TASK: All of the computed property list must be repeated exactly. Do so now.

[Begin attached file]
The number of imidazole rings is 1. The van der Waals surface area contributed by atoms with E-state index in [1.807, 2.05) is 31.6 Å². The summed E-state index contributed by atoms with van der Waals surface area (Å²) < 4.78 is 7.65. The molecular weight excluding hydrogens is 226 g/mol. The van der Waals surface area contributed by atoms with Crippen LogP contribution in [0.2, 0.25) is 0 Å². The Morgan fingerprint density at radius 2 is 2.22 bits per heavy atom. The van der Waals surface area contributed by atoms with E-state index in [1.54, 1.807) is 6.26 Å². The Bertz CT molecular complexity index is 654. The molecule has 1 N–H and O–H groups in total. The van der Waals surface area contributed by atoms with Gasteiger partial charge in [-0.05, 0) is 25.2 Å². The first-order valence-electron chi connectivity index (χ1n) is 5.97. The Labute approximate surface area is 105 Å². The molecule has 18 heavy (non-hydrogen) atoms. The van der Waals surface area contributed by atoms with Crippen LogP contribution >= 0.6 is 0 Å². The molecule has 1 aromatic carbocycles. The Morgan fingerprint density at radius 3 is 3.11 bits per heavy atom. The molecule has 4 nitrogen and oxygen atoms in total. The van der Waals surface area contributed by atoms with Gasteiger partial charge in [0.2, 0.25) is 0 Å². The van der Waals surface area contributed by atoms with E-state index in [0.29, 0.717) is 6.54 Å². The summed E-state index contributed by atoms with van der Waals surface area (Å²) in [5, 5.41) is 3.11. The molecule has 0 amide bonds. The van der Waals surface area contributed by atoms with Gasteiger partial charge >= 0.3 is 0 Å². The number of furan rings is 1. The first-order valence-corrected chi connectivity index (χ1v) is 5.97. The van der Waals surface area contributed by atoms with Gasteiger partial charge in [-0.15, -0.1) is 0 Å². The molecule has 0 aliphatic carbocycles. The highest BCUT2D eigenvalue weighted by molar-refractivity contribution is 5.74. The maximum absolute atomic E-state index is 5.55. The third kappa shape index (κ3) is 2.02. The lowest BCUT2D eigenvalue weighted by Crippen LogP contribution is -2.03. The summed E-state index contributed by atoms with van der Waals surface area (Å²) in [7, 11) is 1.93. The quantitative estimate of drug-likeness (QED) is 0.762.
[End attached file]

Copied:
The number of imidazole rings is 1. The van der Waals surface area contributed by atoms with E-state index in [1.807, 2.05) is 31.6 Å². The summed E-state index contributed by atoms with van der Waals surface area (Å²) < 4.78 is 7.65. The molecular weight excluding hydrogens is 226 g/mol. The van der Waals surface area contributed by atoms with Crippen LogP contribution in [0.2, 0.25) is 0 Å². The Morgan fingerprint density at radius 2 is 2.22 bits per heavy atom. The van der Waals surface area contributed by atoms with E-state index in [1.54, 1.807) is 6.26 Å². The Bertz CT molecular complexity index is 654. The molecule has 1 N–H and O–H groups in total. The van der Waals surface area contributed by atoms with Gasteiger partial charge in [-0.05, 0) is 25.2 Å². The first-order valence-electron chi connectivity index (χ1n) is 5.97. The Labute approximate surface area is 105 Å². The molecule has 18 heavy (non-hydrogen) atoms. The van der Waals surface area contributed by atoms with Crippen LogP contribution >= 0.6 is 0 Å². The molecule has 1 aromatic carbocycles. The Morgan fingerprint density at radius 3 is 3.11 bits per heavy atom. The molecule has 4 nitrogen and oxygen atoms in total. The van der Waals surface area contributed by atoms with Gasteiger partial charge in [0.2, 0.25) is 0 Å². The van der Waals surface area contributed by atoms with E-state index in [0.29, 0.717) is 6.54 Å². The summed E-state index contributed by atoms with van der Waals surface area (Å²) in [5, 5.41) is 3.11. The molecule has 0 amide bonds. The van der Waals surface area contributed by atoms with Gasteiger partial charge >= 0.3 is 0 Å². The number of furan rings is 1. The first-order valence-corrected chi connectivity index (χ1v) is 5.97. The van der Waals surface area contributed by atoms with Gasteiger partial charge in [-0.15, -0.1) is 0 Å². The molecule has 0 aliphatic carbocycles. The highest BCUT2D eigenvalue weighted by molar-refractivity contribution is 5.74. The maximum absolute atomic E-state index is 5.55. The third kappa shape index (κ3) is 2.02. The lowest BCUT2D eigenvalue weighted by Crippen LogP contribution is -2.03. The summed E-state index contributed by atoms with van der Waals surface area (Å²) in [7, 11) is 1.93. The quantitative estimate of drug-likeness (QED) is 0.762.